Centennial of the Homestead Law signed by Stewart Udall and Karl Landstrom - United States 1962

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Beautiful certificate recognizing the Centennial of the Homestead Law issued in 1962. This historic document was printed by Department of the Interior Bureau of Land Management and has an ornate border around it with a vignette of a covered wagon driven by cattle with a family out on the range. This item has the signatures of the Department of Interior Secretary, Stewart L. Udall and the Bureau of Land Management Secretary, Karl S Landstrom. The certificate has four uncancelled 4 Cent Homestead Act Postage Stamps attached to the face. The certificate was issued to Hon. Clyde Doyle and is over 54 years old. Fold and small split on top and bottom on fold.
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The Homestead Act was a United States Federal law that gave freehold title to 160 acres (one quarter section or about 65 hectares) of undeveloped land outside of the original 13 colonies. The new law required three steps: file an application, improve the land, and file for deed of title. Anyone, including freed slaves, who had never taken up arms against the U.S. Government could file an application and improvements to a local land office. The Act was signed into law by President Abraham Lincoln on May 20, 1862. Eventually 1.6 million homesteads were granted and 270 million acres were privatized between 1862 and 1964, a total of 10% of all lands in the United States. Stewart Lee Udall (born January 31, 1920) is a former American politician. Born in St. Johns, Arizona, he is the son of Levi Stewart Udall. He was educated at the University of Arizona, and he saw combat as a gunner in the Army Air Corps during the Italian Campaign of World War II. Stewart Udall graduated from the University of Arizona Law School in 1948, and began his own law practice in Tucson shortly thereafter. Udall became increasingly active in public service, being elected to the School Board of Amphitheater Public Schools (District 10) in Tucson in June 1951. He became the President of Amphitheater School Board in 1952. Stewart Udall served as U.S. Representative from Arizona from 1955 to 1961 and then as Secretary of the Interior under Presidents John F. Kennedy and Lyndon B. Johnson from 1961 to 1969, when he described his nation's ecological attitudes as the "myth of superabundance".[1] Udall was largely responsible for the enactment of environmental laws in Johnson's Great Society legislative agenda, including the Clear Air, Water Quality and Clean Water Restoration Acts and Amendments, the Wilderness Act of 1964, the Endangered Species Preservation Act of 1966, the Land and Water Conservation [Fund] Act of 1965, the Solid Waste Disposal Act of 1965, the National Trail System Act of 1968, and Wild and Scenic Rivers Act of 1968. He was the brother of Congressman and 1976 presidential candidate Mo Udall; he served as Mo's campaign manager during the primary election, which Mo lost to Jimmy Carter. Stewart's son Tom Udall and nephew Mark Udall are currently serving in the U.S. House of Representatives. Point Udall, the easternmost place in the United States, was named for him. He is a member of The Church of Jesus Christ of Latter-day Saints. He is the author of numerous books, including his most well known, The Quiet Crisis, published in 1963. In 1968 Udall received an LL.D. from Bates College. Udall, along with Robert McNamara and W. Willard Wirtz are the only three surviving members of the Kennedy administration cabinet.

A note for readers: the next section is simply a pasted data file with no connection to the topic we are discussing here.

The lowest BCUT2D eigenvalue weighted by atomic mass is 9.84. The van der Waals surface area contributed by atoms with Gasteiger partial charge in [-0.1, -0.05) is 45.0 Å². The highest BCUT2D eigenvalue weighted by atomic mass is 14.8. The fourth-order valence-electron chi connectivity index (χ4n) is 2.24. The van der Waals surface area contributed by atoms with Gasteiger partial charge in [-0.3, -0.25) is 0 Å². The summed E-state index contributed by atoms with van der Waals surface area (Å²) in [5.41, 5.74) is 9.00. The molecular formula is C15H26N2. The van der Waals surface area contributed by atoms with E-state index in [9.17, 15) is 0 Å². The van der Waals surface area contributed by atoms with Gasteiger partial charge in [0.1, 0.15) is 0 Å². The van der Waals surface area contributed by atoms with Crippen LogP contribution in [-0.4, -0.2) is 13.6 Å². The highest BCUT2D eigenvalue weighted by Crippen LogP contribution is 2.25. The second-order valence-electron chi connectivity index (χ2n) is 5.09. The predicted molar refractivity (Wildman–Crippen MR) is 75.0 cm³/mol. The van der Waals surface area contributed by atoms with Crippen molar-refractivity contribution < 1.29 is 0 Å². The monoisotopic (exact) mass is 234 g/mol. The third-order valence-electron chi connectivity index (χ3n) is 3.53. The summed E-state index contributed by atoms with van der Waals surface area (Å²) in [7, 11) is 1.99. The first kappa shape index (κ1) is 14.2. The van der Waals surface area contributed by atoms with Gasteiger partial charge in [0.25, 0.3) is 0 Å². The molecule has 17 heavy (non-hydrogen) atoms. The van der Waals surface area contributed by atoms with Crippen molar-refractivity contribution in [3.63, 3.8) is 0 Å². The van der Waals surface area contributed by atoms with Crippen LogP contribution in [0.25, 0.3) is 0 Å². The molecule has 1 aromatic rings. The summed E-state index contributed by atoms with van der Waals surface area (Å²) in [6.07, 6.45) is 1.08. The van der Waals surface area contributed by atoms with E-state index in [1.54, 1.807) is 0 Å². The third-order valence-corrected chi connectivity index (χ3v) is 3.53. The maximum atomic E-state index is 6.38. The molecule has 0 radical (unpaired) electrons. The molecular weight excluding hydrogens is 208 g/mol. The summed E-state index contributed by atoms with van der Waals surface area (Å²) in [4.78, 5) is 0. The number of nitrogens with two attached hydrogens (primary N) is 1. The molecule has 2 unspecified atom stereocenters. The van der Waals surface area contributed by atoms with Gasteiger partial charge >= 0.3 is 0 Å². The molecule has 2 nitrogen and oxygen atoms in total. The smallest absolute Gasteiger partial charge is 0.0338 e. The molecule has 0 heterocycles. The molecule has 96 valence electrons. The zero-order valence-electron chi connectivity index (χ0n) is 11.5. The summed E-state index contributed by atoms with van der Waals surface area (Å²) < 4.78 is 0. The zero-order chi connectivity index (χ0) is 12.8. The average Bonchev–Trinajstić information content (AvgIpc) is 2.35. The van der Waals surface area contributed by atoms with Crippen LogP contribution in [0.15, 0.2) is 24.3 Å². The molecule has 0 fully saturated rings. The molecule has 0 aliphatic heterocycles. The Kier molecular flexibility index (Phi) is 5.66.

Clyde Gilman Doyle (July 11, 1887 - March 14, 1963) was a United States Representative from California. He was born in Oakland, Alameda County, California. He attended public schools in Oakland, Seattle, Washington, Los Angeles and Long Beach, California. He graduated from the College of Law of the University of Southern California at Los Angeles in 1917. He was admitted to the bar in 1916 and commenced practice in Long Beach, California. He was a member and president of the Board of Freeholders, Long Beach, California in 1921 and 1922. Doyle was a member of the California State Board of Education. He was elected as a Democrat to the Seventy-ninth Congress (January 3, 1945 - January 3, 1947). He was unsuccessful candidate for reelection in 1946 to the Eightieth Congress. He was elected to the Eighty-first and to the seven succeeding Congresses and served from January 3, 1949, until his death in Arlington, Virginia on March 14, 1963. History from Wikipedia and OldCompanyResearch.com (old stock certificate research service).